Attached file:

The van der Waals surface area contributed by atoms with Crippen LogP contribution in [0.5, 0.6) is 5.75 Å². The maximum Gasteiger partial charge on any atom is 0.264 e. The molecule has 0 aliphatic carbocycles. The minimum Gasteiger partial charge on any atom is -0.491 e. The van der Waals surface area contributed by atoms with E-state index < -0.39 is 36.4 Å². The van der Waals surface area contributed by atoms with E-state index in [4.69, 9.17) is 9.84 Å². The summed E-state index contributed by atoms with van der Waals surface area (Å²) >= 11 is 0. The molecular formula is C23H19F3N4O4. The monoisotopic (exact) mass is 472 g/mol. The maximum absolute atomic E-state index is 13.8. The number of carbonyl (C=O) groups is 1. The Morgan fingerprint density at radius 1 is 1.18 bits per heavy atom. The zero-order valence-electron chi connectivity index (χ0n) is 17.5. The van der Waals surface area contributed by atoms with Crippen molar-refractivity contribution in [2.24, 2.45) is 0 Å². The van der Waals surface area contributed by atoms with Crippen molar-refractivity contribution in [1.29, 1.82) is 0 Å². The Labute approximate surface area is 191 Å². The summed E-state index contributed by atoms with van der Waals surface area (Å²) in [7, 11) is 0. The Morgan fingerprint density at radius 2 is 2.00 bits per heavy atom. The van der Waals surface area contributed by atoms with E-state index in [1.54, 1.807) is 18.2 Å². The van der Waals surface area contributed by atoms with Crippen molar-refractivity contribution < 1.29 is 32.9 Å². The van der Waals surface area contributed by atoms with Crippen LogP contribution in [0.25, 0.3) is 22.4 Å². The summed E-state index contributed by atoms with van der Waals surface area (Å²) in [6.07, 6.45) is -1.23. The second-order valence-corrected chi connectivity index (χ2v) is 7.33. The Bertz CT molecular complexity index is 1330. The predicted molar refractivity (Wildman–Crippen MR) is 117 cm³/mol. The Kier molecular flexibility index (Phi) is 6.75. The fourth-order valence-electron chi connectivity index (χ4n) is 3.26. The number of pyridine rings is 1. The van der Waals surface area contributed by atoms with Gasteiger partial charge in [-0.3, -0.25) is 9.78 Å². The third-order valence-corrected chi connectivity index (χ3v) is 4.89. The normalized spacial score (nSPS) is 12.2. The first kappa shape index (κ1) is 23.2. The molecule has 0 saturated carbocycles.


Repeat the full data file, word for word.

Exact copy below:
The van der Waals surface area contributed by atoms with Crippen LogP contribution in [0.5, 0.6) is 5.75 Å². The maximum Gasteiger partial charge on any atom is 0.264 e. The molecule has 0 aliphatic carbocycles. The minimum Gasteiger partial charge on any atom is -0.491 e. The van der Waals surface area contributed by atoms with E-state index < -0.39 is 36.4 Å². The van der Waals surface area contributed by atoms with E-state index in [4.69, 9.17) is 9.84 Å². The summed E-state index contributed by atoms with van der Waals surface area (Å²) >= 11 is 0. The molecular formula is C23H19F3N4O4. The monoisotopic (exact) mass is 472 g/mol. The maximum absolute atomic E-state index is 13.8. The number of carbonyl (C=O) groups is 1. The Morgan fingerprint density at radius 1 is 1.18 bits per heavy atom. The zero-order valence-electron chi connectivity index (χ0n) is 17.5. The van der Waals surface area contributed by atoms with Crippen molar-refractivity contribution in [2.24, 2.45) is 0 Å². The van der Waals surface area contributed by atoms with Crippen molar-refractivity contribution in [1.29, 1.82) is 0 Å². The Labute approximate surface area is 191 Å². The summed E-state index contributed by atoms with van der Waals surface area (Å²) in [7, 11) is 0. The Morgan fingerprint density at radius 2 is 2.00 bits per heavy atom. The van der Waals surface area contributed by atoms with E-state index in [1.54, 1.807) is 18.2 Å². The van der Waals surface area contributed by atoms with Crippen molar-refractivity contribution < 1.29 is 32.9 Å². The van der Waals surface area contributed by atoms with Crippen LogP contribution in [0.25, 0.3) is 22.4 Å². The summed E-state index contributed by atoms with van der Waals surface area (Å²) in [6.07, 6.45) is -1.23. The second-order valence-corrected chi connectivity index (χ2v) is 7.33. The Bertz CT molecular complexity index is 1330. The predicted molar refractivity (Wildman–Crippen MR) is 117 cm³/mol. The Kier molecular flexibility index (Phi) is 6.75. The fourth-order valence-electron chi connectivity index (χ4n) is 3.26. The number of pyridine rings is 1. The van der Waals surface area contributed by atoms with Gasteiger partial charge in [-0.3, -0.25) is 9.78 Å². The third-order valence-corrected chi connectivity index (χ3v) is 4.89. The normalized spacial score (nSPS) is 12.2. The first kappa shape index (κ1) is 23.2. The molecule has 0 saturated carbocycles.